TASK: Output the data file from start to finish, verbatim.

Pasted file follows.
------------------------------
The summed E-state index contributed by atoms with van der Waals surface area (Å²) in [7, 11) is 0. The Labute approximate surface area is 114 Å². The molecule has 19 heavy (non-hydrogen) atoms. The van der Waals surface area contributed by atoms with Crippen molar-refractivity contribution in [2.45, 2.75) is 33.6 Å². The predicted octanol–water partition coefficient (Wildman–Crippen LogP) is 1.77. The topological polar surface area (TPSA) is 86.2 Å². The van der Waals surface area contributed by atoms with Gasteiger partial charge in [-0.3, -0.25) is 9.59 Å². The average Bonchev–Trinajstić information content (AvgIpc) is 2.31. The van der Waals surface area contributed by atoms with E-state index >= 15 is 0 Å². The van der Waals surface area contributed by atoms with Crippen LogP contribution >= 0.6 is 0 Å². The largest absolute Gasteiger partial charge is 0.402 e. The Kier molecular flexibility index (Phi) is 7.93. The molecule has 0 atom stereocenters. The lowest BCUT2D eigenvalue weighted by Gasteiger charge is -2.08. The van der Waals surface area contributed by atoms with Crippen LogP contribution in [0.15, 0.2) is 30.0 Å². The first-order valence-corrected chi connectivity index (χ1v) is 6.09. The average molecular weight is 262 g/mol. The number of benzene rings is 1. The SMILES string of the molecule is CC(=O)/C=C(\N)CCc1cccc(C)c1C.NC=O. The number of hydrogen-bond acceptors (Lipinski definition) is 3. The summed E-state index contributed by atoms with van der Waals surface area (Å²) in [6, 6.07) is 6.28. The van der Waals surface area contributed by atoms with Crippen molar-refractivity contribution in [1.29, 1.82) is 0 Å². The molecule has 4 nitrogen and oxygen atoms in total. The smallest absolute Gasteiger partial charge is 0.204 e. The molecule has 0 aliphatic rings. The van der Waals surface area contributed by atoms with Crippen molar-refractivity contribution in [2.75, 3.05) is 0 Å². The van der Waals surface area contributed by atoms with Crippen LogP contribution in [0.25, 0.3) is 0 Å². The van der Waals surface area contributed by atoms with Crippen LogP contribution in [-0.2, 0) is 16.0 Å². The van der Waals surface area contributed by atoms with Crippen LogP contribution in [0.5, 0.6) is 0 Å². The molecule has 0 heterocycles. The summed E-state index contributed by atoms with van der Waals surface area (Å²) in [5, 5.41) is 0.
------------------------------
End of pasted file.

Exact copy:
The summed E-state index contributed by atoms with van der Waals surface area (Å²) in [7, 11) is 0. The Labute approximate surface area is 114 Å². The molecule has 19 heavy (non-hydrogen) atoms. The van der Waals surface area contributed by atoms with Crippen molar-refractivity contribution in [2.45, 2.75) is 33.6 Å². The predicted octanol–water partition coefficient (Wildman–Crippen LogP) is 1.77. The topological polar surface area (TPSA) is 86.2 Å². The van der Waals surface area contributed by atoms with Gasteiger partial charge in [-0.3, -0.25) is 9.59 Å². The average Bonchev–Trinajstić information content (AvgIpc) is 2.31. The van der Waals surface area contributed by atoms with E-state index >= 15 is 0 Å². The van der Waals surface area contributed by atoms with Crippen LogP contribution >= 0.6 is 0 Å². The largest absolute Gasteiger partial charge is 0.402 e. The Kier molecular flexibility index (Phi) is 7.93. The molecule has 0 atom stereocenters. The lowest BCUT2D eigenvalue weighted by Gasteiger charge is -2.08. The van der Waals surface area contributed by atoms with Crippen LogP contribution in [0.15, 0.2) is 30.0 Å². The first-order valence-corrected chi connectivity index (χ1v) is 6.09. The average molecular weight is 262 g/mol. The number of benzene rings is 1. The SMILES string of the molecule is CC(=O)/C=C(\N)CCc1cccc(C)c1C.NC=O. The number of hydrogen-bond acceptors (Lipinski definition) is 3. The summed E-state index contributed by atoms with van der Waals surface area (Å²) in [6, 6.07) is 6.28. The van der Waals surface area contributed by atoms with Crippen molar-refractivity contribution in [1.29, 1.82) is 0 Å². The molecule has 4 nitrogen and oxygen atoms in total. The smallest absolute Gasteiger partial charge is 0.204 e. The molecule has 0 aliphatic rings. The van der Waals surface area contributed by atoms with Crippen molar-refractivity contribution in [2.75, 3.05) is 0 Å². The van der Waals surface area contributed by atoms with Crippen LogP contribution in [0.25, 0.3) is 0 Å². The van der Waals surface area contributed by atoms with Crippen LogP contribution in [-0.2, 0) is 16.0 Å². The van der Waals surface area contributed by atoms with Crippen LogP contribution in [0.5, 0.6) is 0 Å². The molecule has 0 heterocycles. The summed E-state index contributed by atoms with van der Waals surface area (Å²) in [5, 5.41) is 0.